The timing on the deal is more to do with resources. Walsh says Vueling has been on IAG's list from day one, but BMI was the more urgent acquisition and the company did not want to do both at the same time. "We've acquired BMI, completed the integration, we believe we have the capacity to look at something else," he says.
That integration of BMI seems to have gone smoothly. IAG expects the operation - which was losing €200 million annually when it was acquired in April - to reach breakeven in the second half of next year, around six months earlier than planned. "We do believe we are on track to reach €100 million [operating profit] by 2015," says BA chief financial officer Nick Swift.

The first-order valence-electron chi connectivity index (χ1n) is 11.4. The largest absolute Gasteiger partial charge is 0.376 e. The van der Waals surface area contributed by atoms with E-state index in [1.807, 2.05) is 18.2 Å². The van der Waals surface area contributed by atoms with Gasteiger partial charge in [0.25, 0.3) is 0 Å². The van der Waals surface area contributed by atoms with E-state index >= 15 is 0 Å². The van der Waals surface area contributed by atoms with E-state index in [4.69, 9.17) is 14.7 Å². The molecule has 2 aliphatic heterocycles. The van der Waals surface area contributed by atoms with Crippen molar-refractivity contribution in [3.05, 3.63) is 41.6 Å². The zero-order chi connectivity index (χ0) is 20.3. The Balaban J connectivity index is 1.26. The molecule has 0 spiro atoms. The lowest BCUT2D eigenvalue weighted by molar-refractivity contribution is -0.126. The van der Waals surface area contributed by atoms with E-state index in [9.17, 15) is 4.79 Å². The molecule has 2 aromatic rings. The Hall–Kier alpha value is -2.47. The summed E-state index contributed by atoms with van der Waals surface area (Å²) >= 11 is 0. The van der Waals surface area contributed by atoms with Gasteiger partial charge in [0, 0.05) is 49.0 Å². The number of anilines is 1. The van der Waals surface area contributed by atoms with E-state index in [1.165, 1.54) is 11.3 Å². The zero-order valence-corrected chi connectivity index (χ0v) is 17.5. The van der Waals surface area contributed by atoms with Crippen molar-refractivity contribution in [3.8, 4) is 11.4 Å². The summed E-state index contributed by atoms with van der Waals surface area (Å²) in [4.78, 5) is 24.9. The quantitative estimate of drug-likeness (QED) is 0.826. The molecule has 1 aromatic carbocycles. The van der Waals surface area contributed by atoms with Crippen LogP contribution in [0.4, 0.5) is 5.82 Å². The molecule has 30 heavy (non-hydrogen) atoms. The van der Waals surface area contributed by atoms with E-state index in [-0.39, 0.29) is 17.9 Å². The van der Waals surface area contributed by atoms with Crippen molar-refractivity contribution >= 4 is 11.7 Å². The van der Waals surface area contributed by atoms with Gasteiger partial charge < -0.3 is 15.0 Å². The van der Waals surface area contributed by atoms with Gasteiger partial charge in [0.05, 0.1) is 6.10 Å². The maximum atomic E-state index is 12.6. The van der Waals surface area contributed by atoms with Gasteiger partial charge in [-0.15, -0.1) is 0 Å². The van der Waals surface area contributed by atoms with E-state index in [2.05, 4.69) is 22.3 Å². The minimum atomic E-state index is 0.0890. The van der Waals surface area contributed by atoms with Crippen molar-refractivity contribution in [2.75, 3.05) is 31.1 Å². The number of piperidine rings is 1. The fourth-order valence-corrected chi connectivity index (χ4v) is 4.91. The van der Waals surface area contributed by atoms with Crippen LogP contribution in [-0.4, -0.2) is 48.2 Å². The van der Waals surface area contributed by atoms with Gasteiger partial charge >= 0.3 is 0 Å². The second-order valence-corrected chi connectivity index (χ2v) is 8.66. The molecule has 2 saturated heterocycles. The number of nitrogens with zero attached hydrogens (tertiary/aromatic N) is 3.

EUROPEAN CARRIER THIRD QUARTER SNAPSHOT (July-September 2012)
|International Airline Group
Indeed, the drastic action at Iberia and SAS apart, the news among European network carriers was considerably less bad than it might have been. While Iberia was racking up losses of €262 million in the first nine months, BA was making a €288 million operating profit.
Lufthansa and Air France-KLM, while both warning of a long road ahead, reported ahead of market expectations in the third quarter. Both carriers enjoyed slight improvements in operating and net profits in the quarter.
Elsewhere, in Europe's budget sector Norwegian and Ryanair both enjoyed bright fortunes. Norwegian recorded its best quarterly result in posting improved pre-tax profits of NKr873 million ($152 million), while the Irish budget giant raised its full-year outlook on improved yields.
Collective figures for 10 European airline groups show third quarter operating profits slightly higher at $3 billion and even stronger pick-up in net profit for the period which reached $2.4 billion.